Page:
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Theories of Sociology (Introduction)

"Nothing is so practical as a good theory."

Kurt Levin
German social psychologist.

Sociologists develop theories to explain social phenomena. A theory is a proposed relationship between two or more concepts. To use the example from the previous chapter, one might propose the following theory:

Ice cream consumption and crime rates are correlated, increasing and decreasing together (the data). As a result, a theorist could propose that the consumption of ice cream results in angered individuals who then commit crimes (the theory).

Of course, this theory is not an accurate representation of reality. But, it illustrates the use of theory - to elucidate the relationship between two concepts; in this case, ice cream consumption and crime.

Sociological theory is developed at multiple levels, ranging from grand theory to highly contextualized and specific micro-range theories. There are literally thousands of middle-range and micro-range theories in sociology. Because such theories are dependent on context and specific to certain situations, it is beyond the scope of this text to explore each of those theories. The purpose of this chapter is to introduce some of the more well-known and most commonly used grand and middle-range theories in sociology. For a brief explanation of the different levels of sociological theorizing, see Sociological Abstraction.

Importance of Theory

In the theory proposed above, the astute reader will notice that the theory includes two components. The data, the correlation between ice cream consumption and crime rates, and the proposed relationship. Data alone are not particularly informative. In fact, it is often said that 'data without theory is not sociology'. In order to understand the social world around us, it is necessary to employ theory to draw the connections between seemingly disparate concepts.

Take, for instance, Emile Durkheim's class work Suicide. Durkheim was interested in explaining a social phenomenon, suicide, and employed both data and theory to offer an explanation. By aggregating data for large groups of people in Europe, Durkheim was able to discern patterns in suicide rates and connect those patterns with another concept (or variable): religious affiliation. Durkheim found that Protestants were more likely to commit suicide than were Catholics. At this point, Durkheim's analysis was still in the data stage; he had not proposed an explanation of the relationship between religious affiliation and suicide rates. It was when Durkheim introduced the ideas of anomie (or chaos) and social solidarity that he began to formulate a theory. Durkheim argued that the looser social ties found in Protestant religions lead to weaker social cohesion and social solidarity and result in increased social anomie. The higher suicide rates were the result of weakening social bonds among Protestants, according to Durkheim.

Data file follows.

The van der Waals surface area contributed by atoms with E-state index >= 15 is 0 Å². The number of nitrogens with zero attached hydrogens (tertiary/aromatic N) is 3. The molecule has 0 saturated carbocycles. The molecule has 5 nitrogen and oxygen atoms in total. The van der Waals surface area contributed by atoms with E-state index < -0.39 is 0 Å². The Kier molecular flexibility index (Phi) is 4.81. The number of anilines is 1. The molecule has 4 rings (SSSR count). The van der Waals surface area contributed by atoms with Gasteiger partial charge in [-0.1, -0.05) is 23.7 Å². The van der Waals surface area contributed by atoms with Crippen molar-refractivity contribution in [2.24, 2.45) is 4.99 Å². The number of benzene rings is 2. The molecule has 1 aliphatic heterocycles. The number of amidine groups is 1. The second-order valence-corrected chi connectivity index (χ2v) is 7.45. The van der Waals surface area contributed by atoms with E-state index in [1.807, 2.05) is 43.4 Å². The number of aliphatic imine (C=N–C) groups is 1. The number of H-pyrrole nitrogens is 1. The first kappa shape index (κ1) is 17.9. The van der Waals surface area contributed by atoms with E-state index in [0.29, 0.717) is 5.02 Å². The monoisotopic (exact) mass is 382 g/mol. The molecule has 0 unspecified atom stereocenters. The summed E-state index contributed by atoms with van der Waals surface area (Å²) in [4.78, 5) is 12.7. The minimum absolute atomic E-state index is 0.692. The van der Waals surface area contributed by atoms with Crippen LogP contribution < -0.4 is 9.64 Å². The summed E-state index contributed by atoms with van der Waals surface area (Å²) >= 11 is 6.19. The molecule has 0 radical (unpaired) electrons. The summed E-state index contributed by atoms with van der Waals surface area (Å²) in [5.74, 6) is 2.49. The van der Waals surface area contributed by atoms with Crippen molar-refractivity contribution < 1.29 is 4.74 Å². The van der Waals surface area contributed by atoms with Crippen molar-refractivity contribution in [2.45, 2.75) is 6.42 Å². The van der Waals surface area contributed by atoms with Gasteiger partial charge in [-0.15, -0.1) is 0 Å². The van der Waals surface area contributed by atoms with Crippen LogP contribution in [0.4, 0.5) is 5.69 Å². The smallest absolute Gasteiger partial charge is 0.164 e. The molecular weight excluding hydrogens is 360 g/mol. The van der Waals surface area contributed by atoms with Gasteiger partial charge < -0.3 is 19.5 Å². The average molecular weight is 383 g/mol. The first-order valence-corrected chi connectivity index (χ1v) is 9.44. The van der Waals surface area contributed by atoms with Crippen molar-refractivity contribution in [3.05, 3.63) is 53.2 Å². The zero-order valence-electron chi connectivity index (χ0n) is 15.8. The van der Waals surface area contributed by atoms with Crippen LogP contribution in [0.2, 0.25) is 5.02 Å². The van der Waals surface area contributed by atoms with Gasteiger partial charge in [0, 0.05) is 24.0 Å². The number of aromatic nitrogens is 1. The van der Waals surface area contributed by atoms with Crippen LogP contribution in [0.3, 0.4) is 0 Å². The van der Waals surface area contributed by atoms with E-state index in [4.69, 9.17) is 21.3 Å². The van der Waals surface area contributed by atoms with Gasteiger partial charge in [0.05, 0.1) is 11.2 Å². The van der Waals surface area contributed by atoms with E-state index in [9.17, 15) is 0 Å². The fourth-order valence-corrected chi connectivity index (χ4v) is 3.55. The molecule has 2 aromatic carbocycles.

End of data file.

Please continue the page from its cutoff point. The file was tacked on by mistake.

While Durkheim's findings have since been criticized, his study is a classic example of the use of theory to explain the relationship between two concepts. Durkheim's work also illustrates the importance of theory: without theories to explain the relationship between concepts, we would not be able to understand cause and effect relationships in social life or otherwise gain better understandings of social activity (i.e., Verstehen).

The Multiplicity of Theories

As the dominant theories in sociology are discussed below, the reader might be inclined to ask, "Which of these theories is the best?" Rather than think of one theory being better than another, it is more useful and informative to view these theories as complementary. One theory may explain one element of a phenomenon (e.g., the role of religion in society - structuralfunctionalism) while another might offer a different insight on the same phenomenon (e.g., the decline of religion in society - conflict theory).

It may be difficult, initially at least, to take this perspective on sociological theory, but as you read some of the later chapters you will see that each of these theories is particularly useful at explaining some phenomena yet less useful in explaining other phenomena. If you approach the theories objectively from the beginning, you will find that there really are many ways to understand social phenomena.

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PhD student at the University of Cincinnati

MS Human Genetics; employed as a genetic counselor at Cincinnati Children's Hospital Medical Center

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